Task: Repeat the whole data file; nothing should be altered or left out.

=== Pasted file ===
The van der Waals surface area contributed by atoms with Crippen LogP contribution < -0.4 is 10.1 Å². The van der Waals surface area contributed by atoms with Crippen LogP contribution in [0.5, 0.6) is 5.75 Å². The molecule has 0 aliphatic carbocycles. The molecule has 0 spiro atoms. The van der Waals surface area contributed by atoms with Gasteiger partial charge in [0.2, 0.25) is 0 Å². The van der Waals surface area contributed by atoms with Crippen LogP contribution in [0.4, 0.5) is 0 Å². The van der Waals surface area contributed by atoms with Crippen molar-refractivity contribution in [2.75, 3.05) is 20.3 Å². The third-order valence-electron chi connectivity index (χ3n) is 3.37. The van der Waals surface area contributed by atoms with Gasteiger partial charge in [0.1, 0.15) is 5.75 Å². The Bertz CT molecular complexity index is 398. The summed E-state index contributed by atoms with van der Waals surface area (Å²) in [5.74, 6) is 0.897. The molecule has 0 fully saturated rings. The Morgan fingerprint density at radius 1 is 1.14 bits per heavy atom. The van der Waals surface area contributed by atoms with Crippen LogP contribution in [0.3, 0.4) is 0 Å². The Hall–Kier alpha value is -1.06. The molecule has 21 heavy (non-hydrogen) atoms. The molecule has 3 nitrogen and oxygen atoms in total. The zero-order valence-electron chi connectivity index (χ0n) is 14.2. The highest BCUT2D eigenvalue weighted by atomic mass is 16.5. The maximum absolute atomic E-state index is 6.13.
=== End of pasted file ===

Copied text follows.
The van der Waals surface area contributed by atoms with Crippen LogP contribution < -0.4 is 10.1 Å². The van der Waals surface area contributed by atoms with Crippen LogP contribution in [0.5, 0.6) is 5.75 Å². The molecule has 0 aliphatic carbocycles. The molecule has 0 spiro atoms. The van der Waals surface area contributed by atoms with Gasteiger partial charge in [0.2, 0.25) is 0 Å². The van der Waals surface area contributed by atoms with Crippen LogP contribution in [0.4, 0.5) is 0 Å². The van der Waals surface area contributed by atoms with Crippen molar-refractivity contribution in [2.75, 3.05) is 20.3 Å². The third-order valence-electron chi connectivity index (χ3n) is 3.37. The van der Waals surface area contributed by atoms with Gasteiger partial charge in [0.1, 0.15) is 5.75 Å². The Bertz CT molecular complexity index is 398. The summed E-state index contributed by atoms with van der Waals surface area (Å²) in [5.74, 6) is 0.897. The molecule has 0 fully saturated rings. The Morgan fingerprint density at radius 1 is 1.14 bits per heavy atom. The van der Waals surface area contributed by atoms with Crippen LogP contribution in [0.3, 0.4) is 0 Å². The Hall–Kier alpha value is -1.06. The molecule has 21 heavy (non-hydrogen) atoms. The molecule has 3 nitrogen and oxygen atoms in total. The zero-order valence-electron chi connectivity index (χ0n) is 14.2. The highest BCUT2D eigenvalue weighted by atomic mass is 16.5. The maximum absolute atomic E-state index is 6.13.